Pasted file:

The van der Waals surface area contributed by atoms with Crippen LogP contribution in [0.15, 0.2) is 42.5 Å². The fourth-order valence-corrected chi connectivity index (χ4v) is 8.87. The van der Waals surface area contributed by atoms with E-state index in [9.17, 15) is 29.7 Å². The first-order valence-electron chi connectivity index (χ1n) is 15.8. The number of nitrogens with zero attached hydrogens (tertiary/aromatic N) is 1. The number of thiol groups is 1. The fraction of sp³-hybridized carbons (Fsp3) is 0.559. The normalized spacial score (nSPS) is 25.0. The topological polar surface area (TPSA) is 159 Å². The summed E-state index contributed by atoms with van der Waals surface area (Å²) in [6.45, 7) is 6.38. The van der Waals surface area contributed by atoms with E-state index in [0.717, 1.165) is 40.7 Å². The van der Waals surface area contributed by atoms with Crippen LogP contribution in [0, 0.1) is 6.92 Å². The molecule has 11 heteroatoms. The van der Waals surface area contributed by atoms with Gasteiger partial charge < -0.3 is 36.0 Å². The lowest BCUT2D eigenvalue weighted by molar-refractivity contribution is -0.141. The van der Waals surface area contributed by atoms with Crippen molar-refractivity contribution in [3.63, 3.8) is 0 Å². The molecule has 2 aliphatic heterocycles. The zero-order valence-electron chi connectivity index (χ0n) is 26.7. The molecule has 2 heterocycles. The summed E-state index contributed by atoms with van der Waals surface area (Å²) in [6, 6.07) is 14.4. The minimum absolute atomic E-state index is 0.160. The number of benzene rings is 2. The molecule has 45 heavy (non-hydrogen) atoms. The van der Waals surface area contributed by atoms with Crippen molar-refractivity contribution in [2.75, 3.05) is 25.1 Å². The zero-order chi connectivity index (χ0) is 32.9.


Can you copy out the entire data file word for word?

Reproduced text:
The van der Waals surface area contributed by atoms with Crippen LogP contribution in [0.15, 0.2) is 42.5 Å². The fourth-order valence-corrected chi connectivity index (χ4v) is 8.87. The van der Waals surface area contributed by atoms with E-state index in [9.17, 15) is 29.7 Å². The first-order valence-electron chi connectivity index (χ1n) is 15.8. The number of nitrogens with zero attached hydrogens (tertiary/aromatic N) is 1. The number of thiol groups is 1. The fraction of sp³-hybridized carbons (Fsp3) is 0.559. The normalized spacial score (nSPS) is 25.0. The topological polar surface area (TPSA) is 159 Å². The summed E-state index contributed by atoms with van der Waals surface area (Å²) in [6.45, 7) is 6.38. The van der Waals surface area contributed by atoms with E-state index in [0.717, 1.165) is 40.7 Å². The van der Waals surface area contributed by atoms with Crippen LogP contribution in [0, 0.1) is 6.92 Å². The molecule has 11 heteroatoms. The van der Waals surface area contributed by atoms with Gasteiger partial charge < -0.3 is 36.0 Å². The lowest BCUT2D eigenvalue weighted by molar-refractivity contribution is -0.141. The van der Waals surface area contributed by atoms with Crippen molar-refractivity contribution in [3.63, 3.8) is 0 Å². The molecule has 2 aliphatic heterocycles. The zero-order valence-electron chi connectivity index (χ0n) is 26.7. The molecule has 2 heterocycles. The summed E-state index contributed by atoms with van der Waals surface area (Å²) in [6, 6.07) is 14.4. The minimum absolute atomic E-state index is 0.160. The number of benzene rings is 2. The molecule has 45 heavy (non-hydrogen) atoms. The van der Waals surface area contributed by atoms with Crippen molar-refractivity contribution in [2.75, 3.05) is 25.1 Å². The zero-order chi connectivity index (χ0) is 32.9.